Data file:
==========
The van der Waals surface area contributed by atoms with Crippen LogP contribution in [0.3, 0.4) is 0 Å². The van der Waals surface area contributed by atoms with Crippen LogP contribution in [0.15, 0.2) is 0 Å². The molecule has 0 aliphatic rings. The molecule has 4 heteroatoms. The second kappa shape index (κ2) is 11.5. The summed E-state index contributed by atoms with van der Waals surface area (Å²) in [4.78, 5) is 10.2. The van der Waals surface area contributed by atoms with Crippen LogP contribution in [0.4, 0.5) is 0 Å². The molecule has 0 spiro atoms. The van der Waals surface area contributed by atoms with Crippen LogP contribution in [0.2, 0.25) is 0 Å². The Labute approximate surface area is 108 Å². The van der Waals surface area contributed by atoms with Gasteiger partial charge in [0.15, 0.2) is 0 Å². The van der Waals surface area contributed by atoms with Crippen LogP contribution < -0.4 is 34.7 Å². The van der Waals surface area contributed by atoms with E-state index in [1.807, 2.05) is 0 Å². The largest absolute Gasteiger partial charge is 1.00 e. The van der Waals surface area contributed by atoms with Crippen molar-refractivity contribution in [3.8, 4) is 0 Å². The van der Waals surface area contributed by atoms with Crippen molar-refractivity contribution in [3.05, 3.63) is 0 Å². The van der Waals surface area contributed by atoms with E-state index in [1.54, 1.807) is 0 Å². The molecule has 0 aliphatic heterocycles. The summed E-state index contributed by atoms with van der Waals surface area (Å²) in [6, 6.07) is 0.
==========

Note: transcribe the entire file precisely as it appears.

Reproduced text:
The van der Waals surface area contributed by atoms with Crippen LogP contribution in [0.3, 0.4) is 0 Å². The van der Waals surface area contributed by atoms with Crippen LogP contribution in [0.15, 0.2) is 0 Å². The molecule has 0 aliphatic rings. The molecule has 4 heteroatoms. The second kappa shape index (κ2) is 11.5. The summed E-state index contributed by atoms with van der Waals surface area (Å²) in [4.78, 5) is 10.2. The van der Waals surface area contributed by atoms with Crippen LogP contribution in [0.4, 0.5) is 0 Å². The molecule has 0 spiro atoms. The van der Waals surface area contributed by atoms with Crippen LogP contribution in [0.2, 0.25) is 0 Å². The Labute approximate surface area is 108 Å². The van der Waals surface area contributed by atoms with Gasteiger partial charge in [0.15, 0.2) is 0 Å². The van der Waals surface area contributed by atoms with Crippen LogP contribution < -0.4 is 34.7 Å². The van der Waals surface area contributed by atoms with E-state index in [1.807, 2.05) is 0 Å². The largest absolute Gasteiger partial charge is 1.00 e. The van der Waals surface area contributed by atoms with Crippen molar-refractivity contribution in [3.8, 4) is 0 Å². The van der Waals surface area contributed by atoms with Crippen molar-refractivity contribution in [3.05, 3.63) is 0 Å². The van der Waals surface area contributed by atoms with E-state index in [1.54, 1.807) is 0 Å². The molecule has 0 aliphatic heterocycles. The summed E-state index contributed by atoms with van der Waals surface area (Å²) in [6, 6.07) is 0.